Now that I had the frame, plywood and laminate built, I needed to add some doors. The doors were a little tricky because I used piano hinges that attached to the edge of the plywood. I didn’t use wood screws because I didn’t think they would hold very well, especially the bottom cabinet doors that are bigger and heavier. I drilled holes into the edge 1-1/2″ deep and cut a slot into the face of the plywood for a nut, as the picture shows. These are #6 bolts 1-1/2″ long. I found this method to work very well.
I wanted to use flush style door latches, but I had a hard time finding what I needed. The ones I ended up using only had a 1/16″ flange so I had to get surgical with a jigsaw when cutting the holes, but they are perfect for this application. I used a 3/4″ brushed aluminum angle for the jam and bolted it to the frame. The latch catches from the back side and sandwiches the jam, thus creating a very tight positive lock.
I built the bottom cabinet the same way as the top, with the exception of using U-shaped channel for the vertical frame uprights and starting from the floor up. Since the bottom cabinets only have doors without any stationary panels, I needed a surface to mount to on both sides, plus the added support of the U-shaped channel. I also made the bottom cabinets 6″ deeper for a total depth of 24″.
Next I installed the center door and two side aluminum trim pieces on the wall between the two cabinets. The final step for the cabinets was fabricating the top cap on the center trim to house two 12V power supplies.
Installing Electrical in the Trailer
In addition to cabinets, I knew that I would need power for the trailer. I wanted both 120V and 12V service like a camper, so I started with a 30 amp RV-style input receptacle on the front outside wall and ran 8-gauge wire to the breaker box installed on the front inside wall for the 120V service. Then I ran Armor Guard 12-gauge wire inside both the front and side walls and installed a total of 8 receptacles.
To power the 12V, I added a battery box on the tongue of the trailer with two 6V golf cart batteries and re-wired the factory trailer harness so the tow vehicle would charge the batteries while traveling and also power the emergency break-away trailer braking system. I ran 6-gauge wires from the batteries inside the front wall to feed the converter that I mounted next to the breaker box. I used 12V lighting so the batteries can power the lights when I’m not plugged-in to shore power, and when I’m plugged-in the converter will still power the lighting and charge the batteries at the same time.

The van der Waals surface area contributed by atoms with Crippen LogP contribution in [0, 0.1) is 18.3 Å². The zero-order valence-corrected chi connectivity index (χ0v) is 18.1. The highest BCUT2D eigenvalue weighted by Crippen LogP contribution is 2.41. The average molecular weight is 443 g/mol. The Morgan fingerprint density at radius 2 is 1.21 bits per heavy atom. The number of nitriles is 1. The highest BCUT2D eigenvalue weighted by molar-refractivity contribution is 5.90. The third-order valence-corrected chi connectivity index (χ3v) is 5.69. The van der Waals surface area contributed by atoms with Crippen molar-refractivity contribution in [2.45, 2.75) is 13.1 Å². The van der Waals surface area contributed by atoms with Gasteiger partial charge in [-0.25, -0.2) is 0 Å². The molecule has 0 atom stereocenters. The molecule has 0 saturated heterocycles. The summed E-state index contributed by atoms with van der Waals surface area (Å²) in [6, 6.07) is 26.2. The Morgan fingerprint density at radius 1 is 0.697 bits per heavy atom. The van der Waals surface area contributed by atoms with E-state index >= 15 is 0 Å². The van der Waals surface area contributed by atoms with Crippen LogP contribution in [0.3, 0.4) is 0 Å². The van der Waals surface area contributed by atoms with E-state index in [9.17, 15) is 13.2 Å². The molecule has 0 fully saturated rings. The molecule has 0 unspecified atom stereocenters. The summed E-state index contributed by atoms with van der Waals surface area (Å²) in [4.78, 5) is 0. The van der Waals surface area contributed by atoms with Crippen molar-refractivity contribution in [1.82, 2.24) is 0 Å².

Do you have any extra features or modifications you think I should add to the trailer? I’m always looking for even better tool storage ideas and ways to make of the most of my trailer. You can also check out my forum post on this project.
Other Tool Storage Ideas
- Read over 90 power tool storage forum topics on the BTP Pro Forum
- 350 posts on Bosch’s Click and Go L-BOXX power tool storage set-up .
- 900 posts on a general L-BOXX power tool storage discussion
- A modified L-BOXX with electric power for chargers
- Discussion on the DeWalt Tough System for power tool storage
- Festool Work Center WCR1000 review
- Bosch L-BOXX-1A Power Tool accessory storage box review
- Bosch L-BOXX-2 power tool storage review
- Bosch L-BOXX-3D with i-BOXX72-10 inserts tool storage review
- L-BOXX-1A review with a first-aid twist
- Protect your investments with power tool storage ideas